New Zealand: Government must investigate phosphate shipments
New Zealand will risk its reputation as nation that abides by international law if it allows a newly arrived shipment of phosphate, apparently from Moroccan-occupied Western Sahara, to be used in this country without
investigating its origins, the Green Party says.
The shipment, being carried by Panamanian registered Bianco Zealand, has already unloaded part of its shipment in Lyttleton and is due to arrive in Napier at midday today. It has come from the Port of Laayonne in occupied
All the evidence we have points to the phosphate being mined in Western Sahara and is being sold by the Moroccan state-owned mining company OCP without the consent of the people of Western Sahara, Green Co-Leader Russel
The United Nations issued a legal opinion in 2002, saying that if Western Sahara’s phosphate was exploited with disregard to the interests and wishes of the people of that country then it would be in breach of international
law. We may now be participating in this breach of international law.
This is potentially damaging to New Zealand’s good reputation. It is certainly not desirable for New Zealand to be seen as a country that is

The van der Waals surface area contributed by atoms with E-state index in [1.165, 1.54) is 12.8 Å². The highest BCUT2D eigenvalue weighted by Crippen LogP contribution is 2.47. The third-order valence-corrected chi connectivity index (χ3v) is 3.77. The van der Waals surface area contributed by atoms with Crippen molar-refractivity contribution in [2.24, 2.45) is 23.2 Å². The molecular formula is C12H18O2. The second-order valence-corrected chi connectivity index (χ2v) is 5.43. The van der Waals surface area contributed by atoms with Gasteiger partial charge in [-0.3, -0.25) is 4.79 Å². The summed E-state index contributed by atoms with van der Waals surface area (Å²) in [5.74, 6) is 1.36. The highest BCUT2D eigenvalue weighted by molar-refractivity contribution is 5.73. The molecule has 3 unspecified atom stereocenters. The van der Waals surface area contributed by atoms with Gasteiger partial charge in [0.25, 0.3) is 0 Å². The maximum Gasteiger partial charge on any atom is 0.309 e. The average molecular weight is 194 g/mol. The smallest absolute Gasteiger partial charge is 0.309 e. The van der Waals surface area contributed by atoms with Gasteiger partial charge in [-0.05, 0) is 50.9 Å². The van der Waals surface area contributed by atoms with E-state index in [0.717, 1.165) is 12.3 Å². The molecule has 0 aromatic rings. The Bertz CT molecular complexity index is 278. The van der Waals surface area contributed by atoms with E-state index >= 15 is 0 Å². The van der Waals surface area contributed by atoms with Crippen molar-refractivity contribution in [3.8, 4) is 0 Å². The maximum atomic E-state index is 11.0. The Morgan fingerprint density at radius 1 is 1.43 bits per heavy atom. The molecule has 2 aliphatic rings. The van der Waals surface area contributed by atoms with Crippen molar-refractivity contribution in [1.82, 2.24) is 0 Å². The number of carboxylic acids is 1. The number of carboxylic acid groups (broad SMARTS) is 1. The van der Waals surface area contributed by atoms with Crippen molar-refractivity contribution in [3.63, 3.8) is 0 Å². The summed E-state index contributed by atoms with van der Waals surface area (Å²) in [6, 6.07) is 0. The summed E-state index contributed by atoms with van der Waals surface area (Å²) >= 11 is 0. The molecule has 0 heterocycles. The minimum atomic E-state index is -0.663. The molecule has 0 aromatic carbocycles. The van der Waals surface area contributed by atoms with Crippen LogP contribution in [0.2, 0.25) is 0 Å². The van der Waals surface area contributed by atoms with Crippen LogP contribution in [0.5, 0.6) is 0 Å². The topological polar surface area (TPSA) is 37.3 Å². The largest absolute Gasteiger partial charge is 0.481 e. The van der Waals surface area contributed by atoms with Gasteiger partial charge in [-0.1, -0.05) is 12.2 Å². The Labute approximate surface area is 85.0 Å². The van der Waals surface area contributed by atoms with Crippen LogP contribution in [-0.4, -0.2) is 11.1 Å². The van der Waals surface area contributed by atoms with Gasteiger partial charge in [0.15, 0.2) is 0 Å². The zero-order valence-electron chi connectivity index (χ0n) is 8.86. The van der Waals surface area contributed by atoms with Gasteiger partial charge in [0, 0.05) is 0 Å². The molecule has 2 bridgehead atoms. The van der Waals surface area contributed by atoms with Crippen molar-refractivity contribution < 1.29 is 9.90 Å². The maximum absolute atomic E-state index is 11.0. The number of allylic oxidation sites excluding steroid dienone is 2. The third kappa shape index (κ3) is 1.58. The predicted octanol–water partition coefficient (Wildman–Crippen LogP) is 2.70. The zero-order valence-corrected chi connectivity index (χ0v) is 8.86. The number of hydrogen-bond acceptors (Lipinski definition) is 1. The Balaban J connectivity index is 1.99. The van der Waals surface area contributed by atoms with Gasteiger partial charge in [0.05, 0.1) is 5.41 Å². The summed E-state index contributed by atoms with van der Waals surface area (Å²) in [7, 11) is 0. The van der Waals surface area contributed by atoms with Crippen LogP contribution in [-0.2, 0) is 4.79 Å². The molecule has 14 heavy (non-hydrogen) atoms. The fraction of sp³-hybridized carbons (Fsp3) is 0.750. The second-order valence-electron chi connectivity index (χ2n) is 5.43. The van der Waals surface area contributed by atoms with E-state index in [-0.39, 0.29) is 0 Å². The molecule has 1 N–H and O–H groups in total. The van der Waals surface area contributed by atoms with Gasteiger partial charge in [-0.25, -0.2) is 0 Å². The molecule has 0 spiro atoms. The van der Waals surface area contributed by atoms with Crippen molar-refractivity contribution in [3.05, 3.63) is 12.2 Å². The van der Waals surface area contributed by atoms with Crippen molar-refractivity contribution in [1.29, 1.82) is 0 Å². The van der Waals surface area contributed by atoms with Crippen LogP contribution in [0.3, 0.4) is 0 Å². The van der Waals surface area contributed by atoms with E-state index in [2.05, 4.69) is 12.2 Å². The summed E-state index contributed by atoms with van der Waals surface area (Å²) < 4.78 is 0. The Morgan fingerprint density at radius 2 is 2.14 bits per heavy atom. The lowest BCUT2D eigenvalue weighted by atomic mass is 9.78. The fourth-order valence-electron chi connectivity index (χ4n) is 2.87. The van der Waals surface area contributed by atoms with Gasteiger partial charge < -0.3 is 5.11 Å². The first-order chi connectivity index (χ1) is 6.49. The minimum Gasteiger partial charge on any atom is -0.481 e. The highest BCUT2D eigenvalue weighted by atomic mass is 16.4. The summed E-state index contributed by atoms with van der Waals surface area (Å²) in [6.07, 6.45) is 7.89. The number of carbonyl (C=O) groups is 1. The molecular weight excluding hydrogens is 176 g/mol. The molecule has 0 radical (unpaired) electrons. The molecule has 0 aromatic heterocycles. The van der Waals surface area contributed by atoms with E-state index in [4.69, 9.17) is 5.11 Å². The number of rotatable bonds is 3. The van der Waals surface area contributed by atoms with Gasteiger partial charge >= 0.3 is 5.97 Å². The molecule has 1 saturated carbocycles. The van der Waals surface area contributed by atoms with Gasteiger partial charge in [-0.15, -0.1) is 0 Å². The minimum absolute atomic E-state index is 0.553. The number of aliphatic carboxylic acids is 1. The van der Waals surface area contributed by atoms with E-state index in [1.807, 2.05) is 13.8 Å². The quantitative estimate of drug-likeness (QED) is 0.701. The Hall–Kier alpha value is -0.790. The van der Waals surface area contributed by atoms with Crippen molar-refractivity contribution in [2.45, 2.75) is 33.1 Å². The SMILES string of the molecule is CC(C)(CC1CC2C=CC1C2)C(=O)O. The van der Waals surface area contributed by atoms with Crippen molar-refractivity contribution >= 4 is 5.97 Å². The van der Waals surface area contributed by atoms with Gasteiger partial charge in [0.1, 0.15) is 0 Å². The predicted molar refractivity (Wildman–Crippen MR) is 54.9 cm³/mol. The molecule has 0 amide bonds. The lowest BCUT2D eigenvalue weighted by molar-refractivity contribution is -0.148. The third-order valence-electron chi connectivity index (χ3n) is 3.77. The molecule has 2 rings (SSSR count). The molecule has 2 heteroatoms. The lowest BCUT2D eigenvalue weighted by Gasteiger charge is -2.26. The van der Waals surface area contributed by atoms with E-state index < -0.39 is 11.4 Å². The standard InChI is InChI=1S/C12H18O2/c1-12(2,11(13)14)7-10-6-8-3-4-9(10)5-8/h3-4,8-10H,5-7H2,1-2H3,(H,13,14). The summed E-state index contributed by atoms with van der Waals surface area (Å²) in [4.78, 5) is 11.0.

receiving stolen property, says Dr. Norman
New Zealand farmers don’t realise that they may be fertilising their pasture with phosphate taken from people in Western Sahara living under a military occupation, and I’m sure if they knew they would want to use
We know that Ravensdown Fertiliser has an agreement with OCP for its Superphosphate product and we call on them and other fertiliser companies to
ensure the phosphate they are buying does not come from Western Sahara.
We also call on the Government to step in to stop such trade.
The people of Western Sahara have had their country occupied by Moroccan troops, surely the very least they deserve from us in New Zealand is that we don’t join in the strip mining of their natural resources by the occupying
Even the United States has excluded products coming from Western Sahara
from its free trade deal with Morocco.
Ravensdown is a cooperative set up by farmers trying to work together for their common good. I support this sentiment and I am sure they would want extend the circle of compassion to the people of Western Sahara by refusing to buy phosphate taken from their country without their permission by an
occupying force, Dr Norman says.
Let’s not fertilise our fields with blood and tears.